Professionally edited e-book releases: how should I do this?

So, for my next serial (I know, that's, like, three in eight months, but this one is more long-haul type stuff) I am going to write several 12,000-word mystery novellas, all featuring the same characters. I want to release each volume in e-book format for $0.99, and every four volumes collected into a $2.99 book, in both print and e-book. They would be edited by a (semi)professional editor for this release. I was wondering if I was going about this the right way, or if I should do it differently.

P.S. Here's the website:

I'm not sure there's a "wrong" way to go about it; everything right now is still in a state of experimentation. Personally, I would price novellas higher! But maybe the 99-cent price point will work for you. :)

Hmm, really? Can I ask why you'd price them higher? I'm curious because I'm nearly done the first book of my web series and was planning on putting it together in an ebook and sell for 99 cents on Amazon.

Pricing for eBooks is a funny thing. I read somewhere that 99c content generally get's worse reviews/sales just because it's so cheap and people assume it will be bad..?

Not sure if it's right though.

For the most part, you are. But for short works, $0.99 is perfect, because you aren't getting as much for the amount you're paying. The 4-volume collections will be 3.99 because it comes with more.

Also, look at Wool. It was $0.99, and it is one of the most popular books on the Kindle store.

Huh...well now I'm not really sure what to do...personally I'm far more likely to pay 99 cents for an ebook, but I'm really not the target audience as I only do about 10%, if that, of my reading through ebooks. Quandary...

I price my novellas higher because if I don't I have nowhere to price my short stories! And novellas take longer to write--and to read. But I use a tiered approach that may or may not be ideal. Some authors, I know, price all their shorts at $2.99 and their novellas more than that.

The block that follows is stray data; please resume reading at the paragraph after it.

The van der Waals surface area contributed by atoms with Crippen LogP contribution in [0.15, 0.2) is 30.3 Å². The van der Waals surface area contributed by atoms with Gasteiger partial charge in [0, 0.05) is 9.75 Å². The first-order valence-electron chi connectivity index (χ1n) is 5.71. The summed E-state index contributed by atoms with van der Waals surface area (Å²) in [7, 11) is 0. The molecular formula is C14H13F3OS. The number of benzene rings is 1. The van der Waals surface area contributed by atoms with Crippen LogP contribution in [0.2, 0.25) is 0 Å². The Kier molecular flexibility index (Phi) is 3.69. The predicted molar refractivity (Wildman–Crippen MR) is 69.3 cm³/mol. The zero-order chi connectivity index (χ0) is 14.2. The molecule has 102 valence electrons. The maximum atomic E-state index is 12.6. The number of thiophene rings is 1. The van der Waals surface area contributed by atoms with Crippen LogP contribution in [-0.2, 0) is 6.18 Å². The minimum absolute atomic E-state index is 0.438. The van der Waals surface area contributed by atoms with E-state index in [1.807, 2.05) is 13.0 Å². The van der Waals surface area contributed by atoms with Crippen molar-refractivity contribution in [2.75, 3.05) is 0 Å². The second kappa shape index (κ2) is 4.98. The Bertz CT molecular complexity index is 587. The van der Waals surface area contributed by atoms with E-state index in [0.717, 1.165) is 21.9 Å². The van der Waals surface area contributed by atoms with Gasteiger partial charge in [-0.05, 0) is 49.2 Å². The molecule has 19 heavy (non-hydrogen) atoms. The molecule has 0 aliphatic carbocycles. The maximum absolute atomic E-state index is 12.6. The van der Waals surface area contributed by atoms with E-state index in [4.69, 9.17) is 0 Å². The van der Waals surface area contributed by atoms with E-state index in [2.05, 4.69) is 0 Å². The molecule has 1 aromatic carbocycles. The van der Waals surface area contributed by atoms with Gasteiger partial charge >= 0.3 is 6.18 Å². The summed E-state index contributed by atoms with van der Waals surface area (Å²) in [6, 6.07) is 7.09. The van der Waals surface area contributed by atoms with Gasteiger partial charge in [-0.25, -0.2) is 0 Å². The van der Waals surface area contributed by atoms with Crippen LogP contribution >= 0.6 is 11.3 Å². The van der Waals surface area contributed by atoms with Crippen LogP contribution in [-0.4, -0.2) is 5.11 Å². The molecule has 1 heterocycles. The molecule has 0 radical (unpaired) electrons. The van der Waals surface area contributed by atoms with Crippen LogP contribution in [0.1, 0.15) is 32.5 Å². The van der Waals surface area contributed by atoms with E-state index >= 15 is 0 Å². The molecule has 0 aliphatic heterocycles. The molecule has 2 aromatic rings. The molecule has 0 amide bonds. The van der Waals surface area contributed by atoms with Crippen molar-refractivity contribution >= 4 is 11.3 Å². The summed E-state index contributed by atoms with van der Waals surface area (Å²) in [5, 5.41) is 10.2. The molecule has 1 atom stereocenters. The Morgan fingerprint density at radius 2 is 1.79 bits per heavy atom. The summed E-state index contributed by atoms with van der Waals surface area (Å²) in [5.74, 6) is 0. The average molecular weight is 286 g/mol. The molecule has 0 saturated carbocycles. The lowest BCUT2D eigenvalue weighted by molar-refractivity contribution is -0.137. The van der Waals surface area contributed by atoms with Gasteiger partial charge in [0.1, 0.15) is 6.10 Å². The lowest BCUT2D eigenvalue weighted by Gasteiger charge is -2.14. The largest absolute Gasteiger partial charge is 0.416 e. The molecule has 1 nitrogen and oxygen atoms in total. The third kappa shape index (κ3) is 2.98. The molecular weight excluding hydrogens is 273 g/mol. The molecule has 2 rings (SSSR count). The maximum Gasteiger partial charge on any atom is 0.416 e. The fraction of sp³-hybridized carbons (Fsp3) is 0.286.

The only thing I would definitely suggest is stating out front in the description that something is a short story, or a novella, or a novel, etc, so readers know what they're getting. I know I am irritated when I download something for a price that makes me expect a certain length, only to discover it's shorter.

Well, obviously, it'll be the first line of the description. And if they were longer, I would price them higher, but as it is, they are on the short side for novellas. Maybe $1.99 and $4.99.

What you might see, though, with the .99 price point is the "I don't normally read stuff in this genre and this is why. This story sucked". At least at 1.99 you tend to cut out some of that and keep yourself limited to people who are shopping in your genre for a reason.

Personally, I would price 4-12k words at .99, 13-20 at 1.99, above 20 at 2.99 (because it feels right)

Ebook pricing is a slippery beast, trends are still developing, and you should be prepared to be flexible with it throughout the book's life (to get the best results). Also, don't underestimate the value of free ebooks.

Smashwords do annual statistics gathering on ebook sizing, pricing, and sales performance, and the results can be really interesting. Check out this blog post to see what has been working lately and where the best (and worst) price-points are:

Interesting analysis. I'd love to see some data on review rating vs sales but also pricing vs review rating!